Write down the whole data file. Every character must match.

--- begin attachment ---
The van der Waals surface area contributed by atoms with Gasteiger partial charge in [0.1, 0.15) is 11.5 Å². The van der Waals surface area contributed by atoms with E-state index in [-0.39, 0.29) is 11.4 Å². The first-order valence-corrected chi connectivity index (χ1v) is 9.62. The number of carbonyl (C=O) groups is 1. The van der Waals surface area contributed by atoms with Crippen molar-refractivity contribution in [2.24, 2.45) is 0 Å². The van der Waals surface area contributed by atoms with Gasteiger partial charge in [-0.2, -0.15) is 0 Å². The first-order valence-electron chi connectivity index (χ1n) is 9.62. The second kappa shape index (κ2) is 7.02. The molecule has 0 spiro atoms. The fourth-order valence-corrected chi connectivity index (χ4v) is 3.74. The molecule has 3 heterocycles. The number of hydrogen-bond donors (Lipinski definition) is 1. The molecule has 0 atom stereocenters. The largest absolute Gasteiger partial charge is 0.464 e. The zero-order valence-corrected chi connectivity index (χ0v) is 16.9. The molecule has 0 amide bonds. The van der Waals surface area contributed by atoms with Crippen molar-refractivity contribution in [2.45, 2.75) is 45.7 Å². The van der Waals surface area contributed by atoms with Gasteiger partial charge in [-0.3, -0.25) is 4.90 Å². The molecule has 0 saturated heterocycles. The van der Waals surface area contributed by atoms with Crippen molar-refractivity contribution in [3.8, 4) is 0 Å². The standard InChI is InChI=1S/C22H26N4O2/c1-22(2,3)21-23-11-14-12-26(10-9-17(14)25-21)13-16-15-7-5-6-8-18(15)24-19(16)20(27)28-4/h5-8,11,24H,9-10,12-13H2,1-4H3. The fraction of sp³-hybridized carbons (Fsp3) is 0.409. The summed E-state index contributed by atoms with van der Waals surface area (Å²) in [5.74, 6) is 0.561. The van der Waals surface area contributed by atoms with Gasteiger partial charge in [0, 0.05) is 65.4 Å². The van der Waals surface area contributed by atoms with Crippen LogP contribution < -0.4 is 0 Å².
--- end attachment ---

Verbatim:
The van der Waals surface area contributed by atoms with Gasteiger partial charge in [0.1, 0.15) is 11.5 Å². The van der Waals surface area contributed by atoms with E-state index in [-0.39, 0.29) is 11.4 Å². The first-order valence-corrected chi connectivity index (χ1v) is 9.62. The number of carbonyl (C=O) groups is 1. The van der Waals surface area contributed by atoms with Crippen molar-refractivity contribution in [2.24, 2.45) is 0 Å². The van der Waals surface area contributed by atoms with Gasteiger partial charge in [-0.2, -0.15) is 0 Å². The first-order valence-electron chi connectivity index (χ1n) is 9.62. The second kappa shape index (κ2) is 7.02. The molecule has 0 spiro atoms. The fourth-order valence-corrected chi connectivity index (χ4v) is 3.74. The molecule has 3 heterocycles. The number of hydrogen-bond donors (Lipinski definition) is 1. The molecule has 0 atom stereocenters. The largest absolute Gasteiger partial charge is 0.464 e. The zero-order valence-corrected chi connectivity index (χ0v) is 16.9. The molecule has 0 amide bonds. The van der Waals surface area contributed by atoms with Crippen molar-refractivity contribution in [2.45, 2.75) is 45.7 Å². The van der Waals surface area contributed by atoms with Gasteiger partial charge in [-0.3, -0.25) is 4.90 Å². The molecule has 0 saturated heterocycles. The van der Waals surface area contributed by atoms with Crippen molar-refractivity contribution in [3.8, 4) is 0 Å². The standard InChI is InChI=1S/C22H26N4O2/c1-22(2,3)21-23-11-14-12-26(10-9-17(14)25-21)13-16-15-7-5-6-8-18(15)24-19(16)20(27)28-4/h5-8,11,24H,9-10,12-13H2,1-4H3. The fraction of sp³-hybridized carbons (Fsp3) is 0.409. The summed E-state index contributed by atoms with van der Waals surface area (Å²) in [5.74, 6) is 0.561. The van der Waals surface area contributed by atoms with Gasteiger partial charge in [0, 0.05) is 65.4 Å². The van der Waals surface area contributed by atoms with Crippen LogP contribution < -0.4 is 0 Å².